Which route choice algorithm to use and whether input path files should be calculated and re-used depends on the application of the model, on the amount of routing alternatives available in the modelled area and on observation of vehicle behavior. The table below provides some basic guidelines.

Model Type | Route choice |
---|---|

Single junction or corridor with no route options | Run SRC with fixed paths evaluated in free flow conditions |

Route choice is available in the model but it is uncongested | Run SRC with fixed paths evaluated at the end of the warm-up period |

Route choice is available in the model, there is congestion, recurrent conditions are modelled | Run DUE |

Route choice is available in the model, there is congestion, recurrent conditions are modelled, the study requires to capture routing behavior of drivers who have access to pre-trip or on-trip travel time information | Run DUE and save path file. Run one-shot in which drivers who have no access to travel time information use paths from the path file, drivers who have access to pre-trip information follow SRC paths and drivers who have have access to on-trip information are enrouted |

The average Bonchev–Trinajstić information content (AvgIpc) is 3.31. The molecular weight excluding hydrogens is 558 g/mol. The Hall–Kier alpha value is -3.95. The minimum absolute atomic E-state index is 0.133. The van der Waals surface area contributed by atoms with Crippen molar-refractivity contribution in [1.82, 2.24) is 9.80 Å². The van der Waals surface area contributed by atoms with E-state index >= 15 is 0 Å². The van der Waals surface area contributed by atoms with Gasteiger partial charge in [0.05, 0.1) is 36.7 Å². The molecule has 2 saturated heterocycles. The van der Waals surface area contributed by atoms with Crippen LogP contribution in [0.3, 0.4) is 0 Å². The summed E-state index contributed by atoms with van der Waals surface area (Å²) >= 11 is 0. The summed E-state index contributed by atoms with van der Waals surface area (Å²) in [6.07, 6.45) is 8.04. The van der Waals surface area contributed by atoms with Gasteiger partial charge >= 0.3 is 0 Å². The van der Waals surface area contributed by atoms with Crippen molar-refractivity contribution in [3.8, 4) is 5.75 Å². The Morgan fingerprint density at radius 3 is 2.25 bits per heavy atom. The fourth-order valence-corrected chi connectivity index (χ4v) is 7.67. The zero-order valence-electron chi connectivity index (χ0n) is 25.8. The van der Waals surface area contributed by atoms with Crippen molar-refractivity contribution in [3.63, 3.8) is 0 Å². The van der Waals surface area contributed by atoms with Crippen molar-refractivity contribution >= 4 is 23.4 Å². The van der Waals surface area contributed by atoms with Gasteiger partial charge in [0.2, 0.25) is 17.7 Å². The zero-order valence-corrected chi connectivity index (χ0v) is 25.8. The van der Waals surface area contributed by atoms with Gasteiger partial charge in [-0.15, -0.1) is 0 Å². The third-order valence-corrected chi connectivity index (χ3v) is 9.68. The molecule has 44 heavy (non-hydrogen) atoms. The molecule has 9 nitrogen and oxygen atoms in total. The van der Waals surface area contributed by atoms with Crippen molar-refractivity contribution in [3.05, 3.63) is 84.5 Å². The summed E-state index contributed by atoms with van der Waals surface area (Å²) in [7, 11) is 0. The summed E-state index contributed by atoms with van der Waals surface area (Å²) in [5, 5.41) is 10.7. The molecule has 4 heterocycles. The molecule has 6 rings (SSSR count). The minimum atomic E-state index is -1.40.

Route choice is available in the model, there is congestion, non-recurrent conditions are modelled (e.g. accident or construction) | Run DUE with a scenario representing recurrent conditions (e.g. no accident, no construction) and save path file. Run one-shot in which drivers who have no access to travel time information use paths from the path file, drivers who have access to pre-trip information follow SRC paths and drivers who have have access to on-trip information are enrouted. Use traffic management actions to divert vehicles from their habitual path (e.g. because they see a VMS) |

The topics related to Dynamic Traffic Assignment algorithms:

- Stochastic Route Choice (SRC)
- Road Network Representation: How the route choice network is represented
- Link Cost Functions: How the perceived cost of traversing a road section is derived
- Route Paths: How route paths are found
- Path Selection: How vehicles choose their paths through the network, including the effect of information from ITS systems to cause vehicles to update path choice en route.

- Dynamic User Equilibrium (DUE): Builds on the traffic assignment work above and assigns traffic to the road network using driver knowledge derived from previous iterations.